That makes super reading, Annette you were so lucky, we didn’t have much classical music in primary or high school. Music instrument and singing lessons were chargeable. Recently I read that in the UK 1 in 5 primary schools reported no regular music, while classical musicians are making efforts to attract young audiences the disappearance of music from the classroom could have long term impact. Its all quite concerning.
You are all bundled up. I listened to various portions of the concert. Beautiful. And what a value at £5.
Wigmore Hall is super value and they have regular lunchtime concerts too. I used to go a lot as a student. New coat of my parents for my birthday 😊.
Happy Birthday, late.
I’m already a classical music addict, and listen to it most of every day. I really miss attending live performances!
Fabulous, I miss live performances too, and I miss performing.
The under 35 program is a great idea, Charlotte. As far as encouraging me to attend an operatic performance you are too late. I have been a season ticket holder to the San Francisco Opera for a number of years. Since I left there I have not lived in a city with an opera company. I have seen performances at Teatro alla Scala in Milan,and other cities. With Covid I have to content myself with my records. Best wishes for the week.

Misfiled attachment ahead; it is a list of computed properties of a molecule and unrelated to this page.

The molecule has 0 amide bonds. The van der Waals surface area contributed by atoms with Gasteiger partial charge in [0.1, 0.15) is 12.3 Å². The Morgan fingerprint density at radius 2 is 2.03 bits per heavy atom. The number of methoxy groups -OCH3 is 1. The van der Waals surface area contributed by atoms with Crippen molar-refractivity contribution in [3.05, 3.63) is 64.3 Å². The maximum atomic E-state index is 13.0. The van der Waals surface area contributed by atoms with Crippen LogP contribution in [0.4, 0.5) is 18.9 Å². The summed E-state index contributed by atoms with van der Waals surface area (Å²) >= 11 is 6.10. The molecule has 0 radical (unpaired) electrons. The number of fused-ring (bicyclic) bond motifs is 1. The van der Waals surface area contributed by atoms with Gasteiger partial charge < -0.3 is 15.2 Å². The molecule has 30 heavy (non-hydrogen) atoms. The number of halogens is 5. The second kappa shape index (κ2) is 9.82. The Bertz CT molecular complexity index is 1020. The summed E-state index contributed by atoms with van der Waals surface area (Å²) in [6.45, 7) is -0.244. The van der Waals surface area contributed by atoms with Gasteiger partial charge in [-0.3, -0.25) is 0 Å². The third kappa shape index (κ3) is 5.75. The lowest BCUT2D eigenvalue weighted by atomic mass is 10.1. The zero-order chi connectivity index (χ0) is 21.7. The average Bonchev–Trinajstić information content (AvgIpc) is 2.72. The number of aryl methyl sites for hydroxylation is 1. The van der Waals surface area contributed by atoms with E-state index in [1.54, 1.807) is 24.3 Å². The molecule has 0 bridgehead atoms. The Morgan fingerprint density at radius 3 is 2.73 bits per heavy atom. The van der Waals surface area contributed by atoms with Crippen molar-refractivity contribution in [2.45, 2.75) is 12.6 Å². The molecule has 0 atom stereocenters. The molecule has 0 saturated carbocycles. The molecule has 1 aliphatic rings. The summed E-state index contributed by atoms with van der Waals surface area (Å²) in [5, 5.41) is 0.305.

Is there no opera company in Texas at all? How wonderful that you got to Teatro alla Scala just one dream of mine. I have a good friend that lives in San Francisco we were at the Royal Conservatoire of Scotland together. I always appreciate your friendship and encouragement John.